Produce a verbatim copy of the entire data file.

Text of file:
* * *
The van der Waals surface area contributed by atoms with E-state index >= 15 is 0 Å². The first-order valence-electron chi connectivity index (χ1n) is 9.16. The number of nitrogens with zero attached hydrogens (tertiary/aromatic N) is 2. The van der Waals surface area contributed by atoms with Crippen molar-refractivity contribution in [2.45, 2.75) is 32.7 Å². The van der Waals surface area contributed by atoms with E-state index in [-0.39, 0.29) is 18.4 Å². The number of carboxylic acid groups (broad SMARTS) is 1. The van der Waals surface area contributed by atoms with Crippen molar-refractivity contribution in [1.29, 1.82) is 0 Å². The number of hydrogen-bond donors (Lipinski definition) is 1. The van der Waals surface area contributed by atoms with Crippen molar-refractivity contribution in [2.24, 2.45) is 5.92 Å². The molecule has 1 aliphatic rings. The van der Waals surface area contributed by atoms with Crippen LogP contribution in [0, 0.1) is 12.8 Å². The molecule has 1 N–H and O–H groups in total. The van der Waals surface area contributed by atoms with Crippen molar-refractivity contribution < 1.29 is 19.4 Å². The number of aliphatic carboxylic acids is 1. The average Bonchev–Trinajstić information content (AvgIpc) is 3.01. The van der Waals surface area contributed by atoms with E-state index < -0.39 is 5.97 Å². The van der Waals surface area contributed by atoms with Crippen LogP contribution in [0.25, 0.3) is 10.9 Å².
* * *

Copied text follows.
The van der Waals surface area contributed by atoms with E-state index >= 15 is 0 Å². The first-order valence-electron chi connectivity index (χ1n) is 9.16. The number of nitrogens with zero attached hydrogens (tertiary/aromatic N) is 2. The van der Waals surface area contributed by atoms with Crippen molar-refractivity contribution in [2.45, 2.75) is 32.7 Å². The van der Waals surface area contributed by atoms with E-state index in [-0.39, 0.29) is 18.4 Å². The number of carboxylic acid groups (broad SMARTS) is 1. The van der Waals surface area contributed by atoms with Crippen molar-refractivity contribution in [1.29, 1.82) is 0 Å². The number of hydrogen-bond donors (Lipinski definition) is 1. The van der Waals surface area contributed by atoms with Crippen molar-refractivity contribution in [2.24, 2.45) is 5.92 Å². The molecule has 1 aliphatic rings. The van der Waals surface area contributed by atoms with Crippen LogP contribution in [0, 0.1) is 12.8 Å². The molecule has 1 N–H and O–H groups in total. The van der Waals surface area contributed by atoms with Crippen molar-refractivity contribution < 1.29 is 19.4 Å². The number of aliphatic carboxylic acids is 1. The average Bonchev–Trinajstić information content (AvgIpc) is 3.01. The van der Waals surface area contributed by atoms with E-state index < -0.39 is 5.97 Å². The van der Waals surface area contributed by atoms with Crippen LogP contribution in [0.25, 0.3) is 10.9 Å².